New research reclassifies music from 26 different genres and subgenres into three clusters and suggests a person’s preference for a musical category is driven by personality.
Scientists from McGill University, the University of Cambridge, and Stanford Graduate School of Business collaborated on the new method of coding and categorizing music. The researchers believe the findings have important implications for industry and health professionals.
While there are a multitude of adjectives that people use to describe music, music psychologist Dr. David Greenberg and the research team mapped the musical attributes of song excerpts and then applied a statistical procedure to group them into clusters.
They discovered the musical attributes can be grouped into three categories or clusters which they labeled Arousal, Valence, and Depth.
Arousal describes intensity and energy in music; Valence describes the spectrum of emotions in music (from sad to happy); and Depth describes intellect and sophistication in music.
Investigators also found that characteristics describing music from a single genre (both rock and jazz separately) could be grouped in these same three categories.
The findings, which appear in the journal Social Psychological and Personality Science, suggest that this may be a useful alternative to grouping music into genres, which is often based on social connotations rather than the attributes of the actual music.
It also suggests that those in academia and industry (e.g. Spotify and Pandora) that are already coding music on a multitude of attributes might save time and money by coding music around these three composite categories instead.
The researchers also conducted a second study of nearly 10,000 Facebook users who indicated their preferences for 50 musical excerpts from different genres. The researchers were then able to map preferences for these three attribute categories onto five personality traits and 30 detailed personality facets.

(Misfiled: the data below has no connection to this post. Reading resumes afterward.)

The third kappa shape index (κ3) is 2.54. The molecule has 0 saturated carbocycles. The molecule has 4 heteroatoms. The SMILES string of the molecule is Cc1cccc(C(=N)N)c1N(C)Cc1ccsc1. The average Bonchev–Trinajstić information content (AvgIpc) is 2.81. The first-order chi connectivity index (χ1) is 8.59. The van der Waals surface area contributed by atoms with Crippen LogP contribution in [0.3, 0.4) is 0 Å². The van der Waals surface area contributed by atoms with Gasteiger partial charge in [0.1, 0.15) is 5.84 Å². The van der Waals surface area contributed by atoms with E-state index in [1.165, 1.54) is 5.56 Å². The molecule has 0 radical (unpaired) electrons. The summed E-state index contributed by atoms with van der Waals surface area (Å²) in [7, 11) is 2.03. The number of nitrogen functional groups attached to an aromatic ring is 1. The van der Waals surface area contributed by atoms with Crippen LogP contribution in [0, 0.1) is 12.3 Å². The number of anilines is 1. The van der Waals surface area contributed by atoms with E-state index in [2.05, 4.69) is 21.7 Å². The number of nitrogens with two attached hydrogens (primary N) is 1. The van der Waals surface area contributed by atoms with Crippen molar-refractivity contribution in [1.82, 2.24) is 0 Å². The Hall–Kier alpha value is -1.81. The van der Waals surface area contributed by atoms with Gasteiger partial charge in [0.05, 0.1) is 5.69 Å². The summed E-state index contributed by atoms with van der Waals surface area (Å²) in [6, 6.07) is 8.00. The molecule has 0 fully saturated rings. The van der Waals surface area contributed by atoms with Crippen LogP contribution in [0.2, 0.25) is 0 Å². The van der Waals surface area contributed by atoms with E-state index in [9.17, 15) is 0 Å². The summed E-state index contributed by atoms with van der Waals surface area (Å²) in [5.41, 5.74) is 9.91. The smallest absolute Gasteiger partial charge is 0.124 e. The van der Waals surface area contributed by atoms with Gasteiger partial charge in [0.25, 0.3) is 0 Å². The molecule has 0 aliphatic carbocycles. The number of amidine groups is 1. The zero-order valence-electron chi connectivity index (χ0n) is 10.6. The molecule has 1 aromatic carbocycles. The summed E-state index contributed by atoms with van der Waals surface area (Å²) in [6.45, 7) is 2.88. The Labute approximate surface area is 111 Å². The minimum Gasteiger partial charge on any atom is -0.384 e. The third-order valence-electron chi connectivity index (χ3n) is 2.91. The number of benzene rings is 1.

For example, they found people who scored high on Openness to Experience preferred Depth in music, while Extraverted excitement-seekers preferred high Arousal in music.
And those who scored high on Neuroticism preferred negative emotions in music, while those who were self-assured preferred positive emotions in music. As the title from the old Kern and Hammerstein song suggests, “The Song is You.”
That is, the musical attributes that you like most reflect your personality. It also provides scientific support for what Joni Mitchell said in a 2013 interview with the CBC, “The trick is if you listen to that music and you see me, you’re not getting anything out of it. If you listen to that music and you see yourself, it will probably make you cry and you’ll learn something about yourself and now you’re getting something out of it.”
The researchers hope that this information will not only be helpful to music therapists but also for health care professions and even hospitals.
Therefore, the researchers argue that information about music preferences and personality could inform a music listening protocol after surgery to boost recovery rates.
The article is another in a series of studies that Greenberg and his team have published on music and personality. Last summer, they published an article in PLOS ONE showing that people’s musical preferences are linked to thinking styles.
And in October, they published an article in the Journal of Research in Personality, identifying the personality trait Openness to Experience as a key predictor of musical ability, even in non-musicians.
These series of studies tell us that there are close links between our personality and musical behavior that may be beyond our control and awareness.
David M. Greenberg, lead author from Cambridge University and City University of New York, said: “Genre labels are informative but we’re trying to transcend them and move in a direction that points to the detailed characteristics in music that are driving people preferences and emotional reactions.”
Greenberg added, “As a musician, I see how vast the powers of music really are, and unfortunately, many of us do not use music to its full potential. Our ultimate goal is to create science that will help enhance the experience of listening to music. We want to use this information about personality and preferences to increase the day-to-day enjoyment and peak experiences people have with music.”
Source: McGill University